Medicare Tax on Investment Income

Here is where the new 3.8% tax is going to hurt the most.  Today, the maximum federal income tax rate on long-term capital gains and dividends is only 15%.  Beginning in 2013, the maximum rate jumps to 20% for long-term capital gains and the maximum rate on dividends is scheduled to increase to 39.6% when the Bush tax cuts expire and are not renewed.

Adding to the pain, also beginning in 2013, all or part of the net investment income, including long-term capital gains and dividends, collected by those people with higher incomes will also get hit with an additional 3.8% “Medicare contribution tax.”  This means the maximum federal rate on long-term capital gains in 2013 is actually 23.8% and the maximum rate on dividends will be 43.4% (a 28.4% increase!!!).

Investment income includes interest, dividends, royalties, annuities, rents, income from passive business activities, income from trading financial instruments or commodities, and gains from assets held for investment like stocks and other securities.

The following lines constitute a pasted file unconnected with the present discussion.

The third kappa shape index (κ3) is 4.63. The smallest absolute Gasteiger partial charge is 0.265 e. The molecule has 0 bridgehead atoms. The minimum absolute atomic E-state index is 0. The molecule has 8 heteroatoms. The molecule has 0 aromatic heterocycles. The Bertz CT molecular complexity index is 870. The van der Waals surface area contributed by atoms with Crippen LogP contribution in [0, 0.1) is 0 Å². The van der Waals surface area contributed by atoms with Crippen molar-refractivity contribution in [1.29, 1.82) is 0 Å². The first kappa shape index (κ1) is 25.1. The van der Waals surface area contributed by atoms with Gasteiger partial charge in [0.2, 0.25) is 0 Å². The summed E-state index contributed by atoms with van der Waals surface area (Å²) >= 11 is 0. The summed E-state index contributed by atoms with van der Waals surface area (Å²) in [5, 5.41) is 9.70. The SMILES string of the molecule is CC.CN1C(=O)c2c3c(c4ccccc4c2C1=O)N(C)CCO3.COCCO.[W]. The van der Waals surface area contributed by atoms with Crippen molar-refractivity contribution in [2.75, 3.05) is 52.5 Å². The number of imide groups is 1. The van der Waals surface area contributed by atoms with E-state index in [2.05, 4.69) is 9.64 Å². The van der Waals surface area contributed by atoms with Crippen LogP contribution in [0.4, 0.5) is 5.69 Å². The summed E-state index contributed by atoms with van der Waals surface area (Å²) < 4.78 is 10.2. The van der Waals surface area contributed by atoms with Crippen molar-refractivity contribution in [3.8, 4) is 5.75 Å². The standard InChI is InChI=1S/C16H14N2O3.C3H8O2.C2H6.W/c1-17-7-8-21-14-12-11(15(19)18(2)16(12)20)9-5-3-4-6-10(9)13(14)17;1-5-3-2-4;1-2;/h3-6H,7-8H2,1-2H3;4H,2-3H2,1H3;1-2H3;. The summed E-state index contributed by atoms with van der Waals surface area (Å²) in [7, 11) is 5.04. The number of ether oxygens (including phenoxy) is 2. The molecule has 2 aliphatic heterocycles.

$2,500 Cap on Health-Care FSA Contributions

Many people have taken advantage of FSA plans (flexible spending accounts).  Amounts contributed to these plans are subtracted from taxable income.  The funds can then be used to reimburse qualified medical expenses tax free.  Sounds pretty good; however, starting in 2013 the maximum annual FSA contribution for each employee is capped at $2,500.

Itemized Medical Expense Deductions

Currently, tax payers are able to itemize deductions for medical expenses to the extent the expenses exceed 7.5% of AGI.  Next year, the threshold jumps to 10% of AGI.  If you are older than 65, you can rest easy for a few years because spike will not take effect until 2017.